Daft Punk “Random Access Memories (Drumless Edition)” Album Review

Random Access Memories (Drumless Edition)

Daft Punk

  • Genre: Dance
  • Date: 17 Nov, 2023
  • Content: Not-explicit
  • Track(s): 13
  • ℗ 2023 Daft Life Limited under exclusive license to Columbia Records, a Division of Sony Music Entertainment

Daft Punk &Quot;Random Access Memories (Drumless Edition)&Quot; Album Review, Yours Truly, Reviews, March 2, 2024

Random Access Memories, Daft Punk’s last album, was released in May 2013. With live instrumentation and collaborations with Pharrell Williams and Nile Rodgers on the electro-funk lead single “Get Lucky,” Daft Punk’s style underwent an unexpected but fruitful development from what it was known for initially. Ten years later, Random Access Memories (Drumless Edition) aims to offer a fresh interpretation. One of the most innovative creative teams in recent memory, Daft Punk, should have capitalized on the positive momentum from RAM’s 10th-anniversary reissue earlier this year instead of releasing an entirely unneeded but pleasing album.

With the contributions of two of the greatest session drummers in the world utterly absent from Daft Punk’s painstakingly crafted fourth studio album, why would anyone choose to listen to it? Speculation has flourished in the absence of an official answer. Some fans have argued that RAM Drumless is meant for DJs and producers who wish to make their RAM mixes and bootlegs. Still, it ignores the major-label system’s blatant hostility toward fan-made remixes that violate copyright and the expensive Drumless merchandise. The exciting thing is that Random Access Memories (Drumless Edition) is precisely that—Random Access Memories without the drums.

Album Art

Daft Punk &Quot;Random Access Memories (Drumless Edition)&Quot; Album Review, Yours Truly, Reviews, March 2, 2024

The album’s striking all-white artwork incorporates the two musicians’ well-known helmets. This contrasts with the album’s initial release, which had the same helmet fusion coloured in a dark hue.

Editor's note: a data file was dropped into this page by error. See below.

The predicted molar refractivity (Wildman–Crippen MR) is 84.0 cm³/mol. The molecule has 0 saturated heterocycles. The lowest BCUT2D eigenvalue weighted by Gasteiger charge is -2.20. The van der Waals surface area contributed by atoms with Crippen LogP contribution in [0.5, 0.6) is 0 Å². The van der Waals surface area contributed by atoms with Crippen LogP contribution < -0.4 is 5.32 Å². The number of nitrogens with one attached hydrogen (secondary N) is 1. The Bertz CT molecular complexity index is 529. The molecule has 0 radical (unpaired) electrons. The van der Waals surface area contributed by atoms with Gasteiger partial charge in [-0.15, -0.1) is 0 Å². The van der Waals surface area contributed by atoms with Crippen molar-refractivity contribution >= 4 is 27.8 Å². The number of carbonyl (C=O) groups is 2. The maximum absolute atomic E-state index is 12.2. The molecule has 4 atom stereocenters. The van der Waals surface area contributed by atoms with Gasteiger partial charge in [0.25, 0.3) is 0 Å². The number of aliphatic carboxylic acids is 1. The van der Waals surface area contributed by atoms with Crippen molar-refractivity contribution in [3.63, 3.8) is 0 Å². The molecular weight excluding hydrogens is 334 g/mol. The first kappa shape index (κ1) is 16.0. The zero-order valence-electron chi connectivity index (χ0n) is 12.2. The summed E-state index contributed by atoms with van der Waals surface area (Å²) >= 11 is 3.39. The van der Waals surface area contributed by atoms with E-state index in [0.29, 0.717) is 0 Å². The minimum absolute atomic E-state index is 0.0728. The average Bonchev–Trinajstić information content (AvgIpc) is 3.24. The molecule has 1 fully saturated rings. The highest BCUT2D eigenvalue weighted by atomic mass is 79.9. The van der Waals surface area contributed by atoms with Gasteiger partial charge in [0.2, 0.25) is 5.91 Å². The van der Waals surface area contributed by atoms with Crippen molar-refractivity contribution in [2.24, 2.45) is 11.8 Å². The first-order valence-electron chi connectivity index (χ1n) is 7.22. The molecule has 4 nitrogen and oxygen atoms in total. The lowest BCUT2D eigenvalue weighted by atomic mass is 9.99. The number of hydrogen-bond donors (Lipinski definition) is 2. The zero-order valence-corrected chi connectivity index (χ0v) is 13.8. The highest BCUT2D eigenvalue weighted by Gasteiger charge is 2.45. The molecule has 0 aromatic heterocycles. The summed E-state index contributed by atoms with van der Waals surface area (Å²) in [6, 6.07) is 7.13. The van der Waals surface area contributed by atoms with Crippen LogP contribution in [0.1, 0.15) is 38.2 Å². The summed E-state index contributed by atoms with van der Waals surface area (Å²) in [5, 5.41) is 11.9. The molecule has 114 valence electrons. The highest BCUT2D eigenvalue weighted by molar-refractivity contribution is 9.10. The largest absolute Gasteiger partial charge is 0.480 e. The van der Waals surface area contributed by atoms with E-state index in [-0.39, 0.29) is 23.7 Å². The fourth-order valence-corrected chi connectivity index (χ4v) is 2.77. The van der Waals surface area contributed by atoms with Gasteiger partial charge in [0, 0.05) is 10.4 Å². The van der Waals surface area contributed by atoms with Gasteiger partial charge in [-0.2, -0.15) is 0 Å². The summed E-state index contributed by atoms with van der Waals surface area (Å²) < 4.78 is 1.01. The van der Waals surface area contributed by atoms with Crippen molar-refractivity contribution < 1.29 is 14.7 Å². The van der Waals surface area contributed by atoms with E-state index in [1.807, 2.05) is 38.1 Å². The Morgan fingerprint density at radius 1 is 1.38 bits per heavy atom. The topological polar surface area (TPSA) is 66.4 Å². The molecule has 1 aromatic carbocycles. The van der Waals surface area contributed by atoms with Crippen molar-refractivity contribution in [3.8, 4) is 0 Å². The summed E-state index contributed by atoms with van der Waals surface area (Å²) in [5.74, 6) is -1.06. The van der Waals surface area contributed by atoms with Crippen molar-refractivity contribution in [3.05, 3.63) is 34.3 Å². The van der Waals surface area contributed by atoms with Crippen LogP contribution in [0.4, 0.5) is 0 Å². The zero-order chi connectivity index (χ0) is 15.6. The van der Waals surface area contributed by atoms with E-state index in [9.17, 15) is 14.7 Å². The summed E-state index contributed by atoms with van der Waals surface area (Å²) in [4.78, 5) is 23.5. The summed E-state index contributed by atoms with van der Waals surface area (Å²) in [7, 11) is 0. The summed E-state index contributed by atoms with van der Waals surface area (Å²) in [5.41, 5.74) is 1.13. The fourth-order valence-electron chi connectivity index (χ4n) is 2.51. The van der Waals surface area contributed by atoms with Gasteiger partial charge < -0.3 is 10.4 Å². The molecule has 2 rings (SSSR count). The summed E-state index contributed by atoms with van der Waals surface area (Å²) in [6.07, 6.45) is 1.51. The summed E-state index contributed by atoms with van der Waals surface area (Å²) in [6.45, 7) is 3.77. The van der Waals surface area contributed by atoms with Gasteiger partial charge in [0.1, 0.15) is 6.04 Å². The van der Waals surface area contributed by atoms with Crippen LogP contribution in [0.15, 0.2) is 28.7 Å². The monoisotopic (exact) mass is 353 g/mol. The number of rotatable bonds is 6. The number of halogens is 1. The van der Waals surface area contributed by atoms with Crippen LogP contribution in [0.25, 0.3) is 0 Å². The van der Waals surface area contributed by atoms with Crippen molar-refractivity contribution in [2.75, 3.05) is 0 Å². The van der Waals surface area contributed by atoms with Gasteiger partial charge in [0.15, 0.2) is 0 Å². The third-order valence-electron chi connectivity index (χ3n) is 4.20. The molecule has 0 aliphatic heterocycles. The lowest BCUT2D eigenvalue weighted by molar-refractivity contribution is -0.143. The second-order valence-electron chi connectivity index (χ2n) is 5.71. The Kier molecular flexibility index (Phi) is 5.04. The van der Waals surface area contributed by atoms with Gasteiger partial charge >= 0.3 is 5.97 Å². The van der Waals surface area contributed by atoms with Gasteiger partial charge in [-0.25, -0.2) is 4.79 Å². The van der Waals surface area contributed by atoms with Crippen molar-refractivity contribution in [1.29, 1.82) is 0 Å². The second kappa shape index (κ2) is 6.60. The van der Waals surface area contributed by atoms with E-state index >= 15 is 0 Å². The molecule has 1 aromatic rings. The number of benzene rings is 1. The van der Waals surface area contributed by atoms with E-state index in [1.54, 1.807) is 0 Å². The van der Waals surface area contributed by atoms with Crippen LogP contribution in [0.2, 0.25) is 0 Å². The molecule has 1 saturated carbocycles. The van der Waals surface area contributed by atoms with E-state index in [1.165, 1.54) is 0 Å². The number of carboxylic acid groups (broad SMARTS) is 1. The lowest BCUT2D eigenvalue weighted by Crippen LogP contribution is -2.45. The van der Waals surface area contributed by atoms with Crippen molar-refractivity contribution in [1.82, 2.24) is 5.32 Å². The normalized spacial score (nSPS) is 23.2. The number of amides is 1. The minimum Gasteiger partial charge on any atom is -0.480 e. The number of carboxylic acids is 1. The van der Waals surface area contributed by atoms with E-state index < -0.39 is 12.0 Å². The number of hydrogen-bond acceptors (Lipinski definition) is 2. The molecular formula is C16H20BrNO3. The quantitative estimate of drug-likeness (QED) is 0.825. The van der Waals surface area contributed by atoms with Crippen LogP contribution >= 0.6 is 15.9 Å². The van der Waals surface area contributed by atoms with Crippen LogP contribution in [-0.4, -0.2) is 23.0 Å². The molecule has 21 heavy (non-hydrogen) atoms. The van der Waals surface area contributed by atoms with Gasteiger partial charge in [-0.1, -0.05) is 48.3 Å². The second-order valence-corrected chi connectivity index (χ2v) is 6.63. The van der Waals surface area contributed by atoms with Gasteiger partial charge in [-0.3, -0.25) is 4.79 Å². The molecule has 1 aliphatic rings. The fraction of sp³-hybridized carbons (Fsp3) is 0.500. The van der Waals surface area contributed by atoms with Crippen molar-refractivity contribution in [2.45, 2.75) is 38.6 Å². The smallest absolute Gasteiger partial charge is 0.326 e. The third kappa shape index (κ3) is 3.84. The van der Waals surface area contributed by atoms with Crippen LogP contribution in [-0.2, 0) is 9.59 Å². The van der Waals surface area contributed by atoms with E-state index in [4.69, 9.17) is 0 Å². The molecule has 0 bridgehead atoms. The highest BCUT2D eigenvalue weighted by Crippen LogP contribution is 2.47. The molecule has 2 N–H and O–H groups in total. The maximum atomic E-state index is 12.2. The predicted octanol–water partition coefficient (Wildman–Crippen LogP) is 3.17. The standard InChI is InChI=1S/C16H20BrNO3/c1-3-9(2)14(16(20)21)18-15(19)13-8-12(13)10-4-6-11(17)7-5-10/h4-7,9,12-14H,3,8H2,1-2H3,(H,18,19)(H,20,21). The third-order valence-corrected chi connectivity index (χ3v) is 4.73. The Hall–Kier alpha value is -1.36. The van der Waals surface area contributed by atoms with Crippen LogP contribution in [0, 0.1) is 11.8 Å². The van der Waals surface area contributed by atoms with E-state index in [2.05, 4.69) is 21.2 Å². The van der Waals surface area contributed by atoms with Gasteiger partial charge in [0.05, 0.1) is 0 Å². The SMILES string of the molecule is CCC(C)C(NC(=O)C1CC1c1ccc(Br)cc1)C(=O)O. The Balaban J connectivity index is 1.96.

Tracks And Features

The intriguing thing about this album—which includes all 13 of the tracks from the first release, except the drums—is how you anticipate the drums to sound. That pulls you in and forces you to listen even more when they don’t.”Give life back to music” is the album’s opening track, and while it lacks the percussion, this version is just as fascinating as the original, though many will prefer the drums back. The funky guitar of Richard Rodgers saves the once-cruisy ‘Give Life Back to Music’ from abyssal ruin.

“Game of Love (Drumless Edition)” sounds more stripped-down and emptier initially, almost like an acoustic rendition. The song sounds considerably more intimate without the drums, almost as if you’re in the room with a pair instead of a full rock band. The bass, keyboard, and vocoded robot vocals are still present. These elements take centre stage without percussion, creating a unique and captivating listening experience. The drumless version allows for a deeper appreciation of the intricate melodies and harmonies, showcasing the musicality and talent of the artists involved. The absence of drums adds a particular vulnerability to the track, making it feel more personal and raw.

This record succeeds because the true fan is somehow compelled to hear the music to the end. “Lose Yourself to Dance,” another Pharrell and Rodgers song, is annoying without percussion; it’s never as good as “Get Lucky.” Furthermore, there’s no swagger to Casablancas’ synth-rock hit Instant Crush, which, incidentally, Natalie Imbruglia recorded on her 2015 album ‘Male.’ “Get Lucky” stands out with its infectious rhythm and catchy lyrics, making it impossible to resist dancing along. The collaboration between Pharrell and Rodgers creates a perfect blend of disco and funk elements that keeps the listener engaged throughout the song. Additionally, Casablancas’ rendition of “Instant Crush” lacks Imbruglia’s version’s charisma and energy, making it pale in comparison.